Empire carpet man in front of piano with 588-2300 on screen

57 Channels and Nothin’ On

Man came by to hook up my cable TV

We settled in for the night, my baby and me

We switched ‘round and ‘round ‘til half past dawn

There’s 57 channels and nothin’ on

— Bruce Springsteen

“Hey, is there anything good on tonight?”

Back in the days before streaming networks, that was a fairly common question. Lately I’ve been reminiscing about our television past. I’m starting to miss it, even in its limited form.

At the risk of sounding even more like an elderly person, I’m going to share what it was like to watch TV forty years ago. Or, if you’re “elderly” like me, I’ll just be refreshing your memory.

Back in the 70s and 80s, we didn’t get to pick what we watched or when we wanted to watch it. What was on was on when it was on, and you couldn’t rewind if you missed something. Barbaric, I know. We did have this thing called the TV Guide, which was a tiny little magazine that listed all the shows and showtimes for every channel in your area for the whole month. At least it wasn’t completely random. You could look at the listings for the next week and see that yes, your two favorite shows would both be airing at 7:00 pm on Thursday. At the same time, on different channels. Quite the conundrum. So you would have to choose between the two.

Then the VCR came along. Suddenly, overlapping shows didn’t matter because we could record one show while watching the other — if our parents could manage to set the clock correctly. Yay! No longer did we have to argue with our siblings about whether we would watch Wonder Woman or Diff’rent Strokes.

Still, we were stuck with the programming handed to us by the networks. Which was usually fine, because one channel or another would almost always have something interesting to watch. And if not, we could just pop in that tape of The Love Boat and create our own rerun night. Even better, we might be able to talk Mom or Dad into a trip to the Video-Rama.

Enter cable TV, and our entertainment choices blew up overnight. Now, in addition to the three major networks and a few local stations, we could watch bigger stations like WGN in Chicago or TBS in Atlanta. Then Fox, CNN, MTV (yes!), and of course any premium movie channels like HBO. Everything remained on a schedule, so we still had to wait for something to come on or plan for it. But wow! So many choices, at any time of day or night. Which helped give birth to an early form of the sport known as Channel Surfing. For some reason, the bigger the pool of shows became, the more we became dissatisfied with what we were watching. Always lurking in the subconscious was the notion that on some other channel there was a more exciting show. With barely the flick of a thumb, we could switch between shows — partly to avoid commercials but also to fill our heads with constant eyeball candy in case we became bored for more than three seconds. It probably sounded something like this:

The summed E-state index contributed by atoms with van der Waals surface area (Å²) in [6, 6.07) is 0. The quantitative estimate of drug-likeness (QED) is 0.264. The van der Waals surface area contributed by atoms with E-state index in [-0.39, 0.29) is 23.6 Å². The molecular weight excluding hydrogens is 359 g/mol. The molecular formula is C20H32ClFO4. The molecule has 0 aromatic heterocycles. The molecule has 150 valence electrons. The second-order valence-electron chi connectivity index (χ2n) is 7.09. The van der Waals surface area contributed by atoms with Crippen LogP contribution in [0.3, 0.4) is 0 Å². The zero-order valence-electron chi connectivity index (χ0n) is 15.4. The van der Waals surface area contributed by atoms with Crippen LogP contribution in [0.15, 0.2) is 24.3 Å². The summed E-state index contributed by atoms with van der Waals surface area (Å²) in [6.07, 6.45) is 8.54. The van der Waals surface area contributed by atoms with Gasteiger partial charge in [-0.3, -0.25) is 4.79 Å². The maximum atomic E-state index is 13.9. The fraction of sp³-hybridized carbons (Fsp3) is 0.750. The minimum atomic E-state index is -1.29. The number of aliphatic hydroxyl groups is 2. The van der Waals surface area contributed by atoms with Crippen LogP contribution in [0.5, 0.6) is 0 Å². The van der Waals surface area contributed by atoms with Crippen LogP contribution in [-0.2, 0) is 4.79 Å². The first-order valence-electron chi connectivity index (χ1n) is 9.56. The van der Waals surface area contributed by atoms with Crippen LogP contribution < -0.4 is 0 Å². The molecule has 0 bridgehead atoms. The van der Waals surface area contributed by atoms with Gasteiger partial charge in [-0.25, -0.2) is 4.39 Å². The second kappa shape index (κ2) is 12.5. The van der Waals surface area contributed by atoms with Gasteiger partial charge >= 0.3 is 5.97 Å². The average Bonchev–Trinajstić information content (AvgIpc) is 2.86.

Daisy Duke (on CB): Bo! Luke! Enos is right on your tail!

Luke: Copy, Cousin, we’re gonna take that detour by Crystal Creek and he’ll never


You spin me round round baby

Like a record baby round round


Harry Caray: … and that’s the inning! Cubs still up by three, the Dodgers having a tough time with the at bats here at Wrigley


Roscoe: I’ll get you Duke Boys!

Bo & Luke: Yeeeeeeeeehawwwwwwwwwww


Because I’m bad, I’m bad, shamone (bad, bad, really, really bad)

You know I’m bad, I’m bad (bad bad)

You know it (really, really bad)

Shamone, you know it


“Empire Carpet has first quality, brand name carpeting at only $6.95 per yard, installed with padding. And we’ll bring the samples to you! 588-2300, Empire….”


Harry Caray: Take me out to the ballgame, take me out to the crowd…


Enter Mom, wondering out loud why us kids can’t watch just one thing for a change???!!?? If you’re currently a parent of teens and wondering if you’ve failed because those damn devices are constantly in their faces, I give you cable TV in the 1980s. I know it’s not a contest, but I think we were way more annoying.

And here we are in the streaming era. Not only can we watch just about anything we want, we can watch it any time we want. Hey, what’s a schedule? And wait, did another method actor mumble through their dialogue again? Just smash that rewind button and go back 10 seconds. Well, I mean, do that a few times because what the hell is anyone even saying anymore? Fine. Put the subtitles on.

1980s me would not believe this fantasy. Seriously, you can watch anything at any time without going to the video store? Endless entertainment??? No more clicking around? Just watch whatever you choose? Sounds like paradise.


Then we flop ourselves down for a night of TV, 2023-style. Let’s try Netflix. Scroll, scroll, scroll. No? Okay, Hulu. Scroll. Scroll. Maybe? No. How about Apple TV? Hmm. Seen it. Seen it. Eww, that was terrible. Another wealthy, scandalous family out to murder each other? Nope. Huh. Back to Netflix. Uhhhhh? No? You’re right, that looked weird.

Thirty minutes later and we find ourselves watching Seinfeld reruns. There are currently 817,000 individual shows available to stream and we are watching Seinfeld. Again. And I start to wonder how this galaxy of choice and constant availability has made our TV experience better. When we can have anything, it’s oddly not as satisfying as it seems like it should be. Maybe having a limit to our choices is actually better. I seriously consider if it’s time to ditch streaming altogether and rely on the major networks and DVDs. After all, most streaming channels have commercials anyway, so it wouldn’t be that much different, would it?

It might be fun to turn back the hands of time and start asking again, “Hey, is there anything good on tonight?”


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